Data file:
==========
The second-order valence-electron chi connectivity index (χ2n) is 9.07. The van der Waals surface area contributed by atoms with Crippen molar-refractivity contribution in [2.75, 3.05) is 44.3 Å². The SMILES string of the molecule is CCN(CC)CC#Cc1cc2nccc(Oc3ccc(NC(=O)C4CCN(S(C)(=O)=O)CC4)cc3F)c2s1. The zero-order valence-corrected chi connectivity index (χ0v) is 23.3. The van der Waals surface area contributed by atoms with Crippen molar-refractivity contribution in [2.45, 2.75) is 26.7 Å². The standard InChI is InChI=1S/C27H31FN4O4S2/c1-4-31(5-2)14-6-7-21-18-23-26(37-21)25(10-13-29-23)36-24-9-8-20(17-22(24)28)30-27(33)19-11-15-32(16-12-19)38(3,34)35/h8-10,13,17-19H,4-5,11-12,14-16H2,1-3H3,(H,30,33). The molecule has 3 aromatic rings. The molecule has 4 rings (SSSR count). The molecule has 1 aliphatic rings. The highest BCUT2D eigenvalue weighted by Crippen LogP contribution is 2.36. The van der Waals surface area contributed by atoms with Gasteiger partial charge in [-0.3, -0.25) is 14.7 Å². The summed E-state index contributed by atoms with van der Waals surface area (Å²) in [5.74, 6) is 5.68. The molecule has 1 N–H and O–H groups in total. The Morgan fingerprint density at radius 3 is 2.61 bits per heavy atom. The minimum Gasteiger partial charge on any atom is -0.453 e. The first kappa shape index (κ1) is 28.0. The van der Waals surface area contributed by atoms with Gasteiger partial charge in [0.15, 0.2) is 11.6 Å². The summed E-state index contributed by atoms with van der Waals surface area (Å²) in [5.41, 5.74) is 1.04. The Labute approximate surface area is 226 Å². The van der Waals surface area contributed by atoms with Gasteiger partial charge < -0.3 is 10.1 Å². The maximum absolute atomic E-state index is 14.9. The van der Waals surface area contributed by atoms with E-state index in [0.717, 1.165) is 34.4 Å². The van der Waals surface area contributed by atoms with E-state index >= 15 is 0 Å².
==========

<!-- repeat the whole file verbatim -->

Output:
The second-order valence-electron chi connectivity index (χ2n) is 9.07. The van der Waals surface area contributed by atoms with Crippen molar-refractivity contribution in [2.75, 3.05) is 44.3 Å². The SMILES string of the molecule is CCN(CC)CC#Cc1cc2nccc(Oc3ccc(NC(=O)C4CCN(S(C)(=O)=O)CC4)cc3F)c2s1. The zero-order valence-corrected chi connectivity index (χ0v) is 23.3. The van der Waals surface area contributed by atoms with Crippen molar-refractivity contribution in [2.45, 2.75) is 26.7 Å². The standard InChI is InChI=1S/C27H31FN4O4S2/c1-4-31(5-2)14-6-7-21-18-23-26(37-21)25(10-13-29-23)36-24-9-8-20(17-22(24)28)30-27(33)19-11-15-32(16-12-19)38(3,34)35/h8-10,13,17-19H,4-5,11-12,14-16H2,1-3H3,(H,30,33). The molecule has 3 aromatic rings. The molecule has 4 rings (SSSR count). The molecule has 1 aliphatic rings. The highest BCUT2D eigenvalue weighted by Crippen LogP contribution is 2.36. The van der Waals surface area contributed by atoms with Gasteiger partial charge in [-0.3, -0.25) is 14.7 Å². The summed E-state index contributed by atoms with van der Waals surface area (Å²) in [5.74, 6) is 5.68. The molecule has 1 N–H and O–H groups in total. The Morgan fingerprint density at radius 3 is 2.61 bits per heavy atom. The minimum Gasteiger partial charge on any atom is -0.453 e. The first kappa shape index (κ1) is 28.0. The van der Waals surface area contributed by atoms with Gasteiger partial charge in [0.15, 0.2) is 11.6 Å². The summed E-state index contributed by atoms with van der Waals surface area (Å²) in [5.41, 5.74) is 1.04. The Labute approximate surface area is 226 Å². The van der Waals surface area contributed by atoms with Gasteiger partial charge < -0.3 is 10.1 Å². The maximum absolute atomic E-state index is 14.9. The van der Waals surface area contributed by atoms with E-state index in [0.717, 1.165) is 34.4 Å². The van der Waals surface area contributed by atoms with E-state index >= 15 is 0 Å².